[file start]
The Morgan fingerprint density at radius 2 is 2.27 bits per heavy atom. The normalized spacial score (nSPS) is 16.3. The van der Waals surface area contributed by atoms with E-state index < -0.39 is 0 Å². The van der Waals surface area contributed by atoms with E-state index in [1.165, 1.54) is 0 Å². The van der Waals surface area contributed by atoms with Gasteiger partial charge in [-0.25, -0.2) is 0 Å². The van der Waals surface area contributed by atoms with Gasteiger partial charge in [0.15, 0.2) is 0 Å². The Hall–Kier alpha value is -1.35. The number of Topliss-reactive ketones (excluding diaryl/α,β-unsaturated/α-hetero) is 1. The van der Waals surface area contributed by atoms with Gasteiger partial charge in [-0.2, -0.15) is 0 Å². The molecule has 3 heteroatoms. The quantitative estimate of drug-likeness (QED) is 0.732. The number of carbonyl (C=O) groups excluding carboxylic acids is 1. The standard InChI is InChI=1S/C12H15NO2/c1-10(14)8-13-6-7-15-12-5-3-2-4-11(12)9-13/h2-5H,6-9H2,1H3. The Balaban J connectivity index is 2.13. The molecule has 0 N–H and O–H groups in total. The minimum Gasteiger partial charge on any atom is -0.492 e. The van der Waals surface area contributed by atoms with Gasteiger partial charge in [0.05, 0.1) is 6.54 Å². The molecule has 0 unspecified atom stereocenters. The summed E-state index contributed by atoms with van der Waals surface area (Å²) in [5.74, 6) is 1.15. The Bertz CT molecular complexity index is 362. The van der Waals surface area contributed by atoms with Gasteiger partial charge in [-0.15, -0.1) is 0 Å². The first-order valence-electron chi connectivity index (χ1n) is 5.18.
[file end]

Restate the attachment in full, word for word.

The Morgan fingerprint density at radius 2 is 2.27 bits per heavy atom. The normalized spacial score (nSPS) is 16.3. The van der Waals surface area contributed by atoms with E-state index < -0.39 is 0 Å². The van der Waals surface area contributed by atoms with E-state index in [1.165, 1.54) is 0 Å². The van der Waals surface area contributed by atoms with Gasteiger partial charge in [-0.25, -0.2) is 0 Å². The van der Waals surface area contributed by atoms with Gasteiger partial charge in [0.15, 0.2) is 0 Å². The Hall–Kier alpha value is -1.35. The number of Topliss-reactive ketones (excluding diaryl/α,β-unsaturated/α-hetero) is 1. The van der Waals surface area contributed by atoms with Gasteiger partial charge in [-0.2, -0.15) is 0 Å². The molecule has 3 heteroatoms. The quantitative estimate of drug-likeness (QED) is 0.732. The number of carbonyl (C=O) groups excluding carboxylic acids is 1. The standard InChI is InChI=1S/C12H15NO2/c1-10(14)8-13-6-7-15-12-5-3-2-4-11(12)9-13/h2-5H,6-9H2,1H3. The Balaban J connectivity index is 2.13. The molecule has 0 N–H and O–H groups in total. The minimum Gasteiger partial charge on any atom is -0.492 e. The van der Waals surface area contributed by atoms with Gasteiger partial charge in [0.05, 0.1) is 6.54 Å². The molecule has 0 unspecified atom stereocenters. The summed E-state index contributed by atoms with van der Waals surface area (Å²) in [5.74, 6) is 1.15. The Bertz CT molecular complexity index is 362. The van der Waals surface area contributed by atoms with Gasteiger partial charge in [-0.15, -0.1) is 0 Å². The first-order valence-electron chi connectivity index (χ1n) is 5.18.